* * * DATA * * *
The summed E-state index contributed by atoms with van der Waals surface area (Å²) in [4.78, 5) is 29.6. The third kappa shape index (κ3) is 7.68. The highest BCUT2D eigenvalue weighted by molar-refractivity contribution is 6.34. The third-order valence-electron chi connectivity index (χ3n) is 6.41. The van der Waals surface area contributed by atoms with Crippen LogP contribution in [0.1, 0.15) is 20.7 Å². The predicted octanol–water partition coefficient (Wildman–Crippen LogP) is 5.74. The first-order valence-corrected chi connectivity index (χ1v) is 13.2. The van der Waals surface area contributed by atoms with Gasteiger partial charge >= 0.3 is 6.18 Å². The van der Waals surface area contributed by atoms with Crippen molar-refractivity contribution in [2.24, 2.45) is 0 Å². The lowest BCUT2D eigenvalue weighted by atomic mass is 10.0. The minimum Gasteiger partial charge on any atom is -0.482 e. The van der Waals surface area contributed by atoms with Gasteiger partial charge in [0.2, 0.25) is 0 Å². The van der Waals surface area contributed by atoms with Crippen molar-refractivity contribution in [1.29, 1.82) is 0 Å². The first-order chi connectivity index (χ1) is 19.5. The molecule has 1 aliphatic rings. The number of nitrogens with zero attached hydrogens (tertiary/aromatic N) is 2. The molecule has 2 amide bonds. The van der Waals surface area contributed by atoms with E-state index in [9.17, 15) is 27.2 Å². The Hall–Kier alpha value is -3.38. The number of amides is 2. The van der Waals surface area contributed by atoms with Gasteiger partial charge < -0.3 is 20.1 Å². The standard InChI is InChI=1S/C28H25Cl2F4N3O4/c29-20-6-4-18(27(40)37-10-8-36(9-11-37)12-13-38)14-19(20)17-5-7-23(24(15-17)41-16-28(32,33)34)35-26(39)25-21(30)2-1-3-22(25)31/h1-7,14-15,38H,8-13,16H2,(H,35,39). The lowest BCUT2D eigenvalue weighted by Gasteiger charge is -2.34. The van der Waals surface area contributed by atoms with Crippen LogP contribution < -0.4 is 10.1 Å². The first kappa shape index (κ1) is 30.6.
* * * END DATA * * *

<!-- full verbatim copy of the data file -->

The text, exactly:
The summed E-state index contributed by atoms with van der Waals surface area (Å²) in [4.78, 5) is 29.6. The third kappa shape index (κ3) is 7.68. The highest BCUT2D eigenvalue weighted by molar-refractivity contribution is 6.34. The third-order valence-electron chi connectivity index (χ3n) is 6.41. The van der Waals surface area contributed by atoms with Crippen LogP contribution in [0.1, 0.15) is 20.7 Å². The predicted octanol–water partition coefficient (Wildman–Crippen LogP) is 5.74. The first-order valence-corrected chi connectivity index (χ1v) is 13.2. The van der Waals surface area contributed by atoms with Gasteiger partial charge >= 0.3 is 6.18 Å². The van der Waals surface area contributed by atoms with Crippen molar-refractivity contribution in [2.24, 2.45) is 0 Å². The lowest BCUT2D eigenvalue weighted by atomic mass is 10.0. The minimum Gasteiger partial charge on any atom is -0.482 e. The van der Waals surface area contributed by atoms with Gasteiger partial charge in [0.2, 0.25) is 0 Å². The van der Waals surface area contributed by atoms with Crippen molar-refractivity contribution in [1.29, 1.82) is 0 Å². The first-order chi connectivity index (χ1) is 19.5. The molecule has 1 aliphatic rings. The number of nitrogens with zero attached hydrogens (tertiary/aromatic N) is 2. The molecule has 2 amide bonds. The van der Waals surface area contributed by atoms with E-state index in [9.17, 15) is 27.2 Å². The Hall–Kier alpha value is -3.38. The number of amides is 2. The van der Waals surface area contributed by atoms with Gasteiger partial charge < -0.3 is 20.1 Å². The standard InChI is InChI=1S/C28H25Cl2F4N3O4/c29-20-6-4-18(27(40)37-10-8-36(9-11-37)12-13-38)14-19(20)17-5-7-23(24(15-17)41-16-28(32,33)34)35-26(39)25-21(30)2-1-3-22(25)31/h1-7,14-15,38H,8-13,16H2,(H,35,39). The lowest BCUT2D eigenvalue weighted by Gasteiger charge is -2.34. The van der Waals surface area contributed by atoms with Crippen LogP contribution < -0.4 is 10.1 Å². The first kappa shape index (κ1) is 30.6.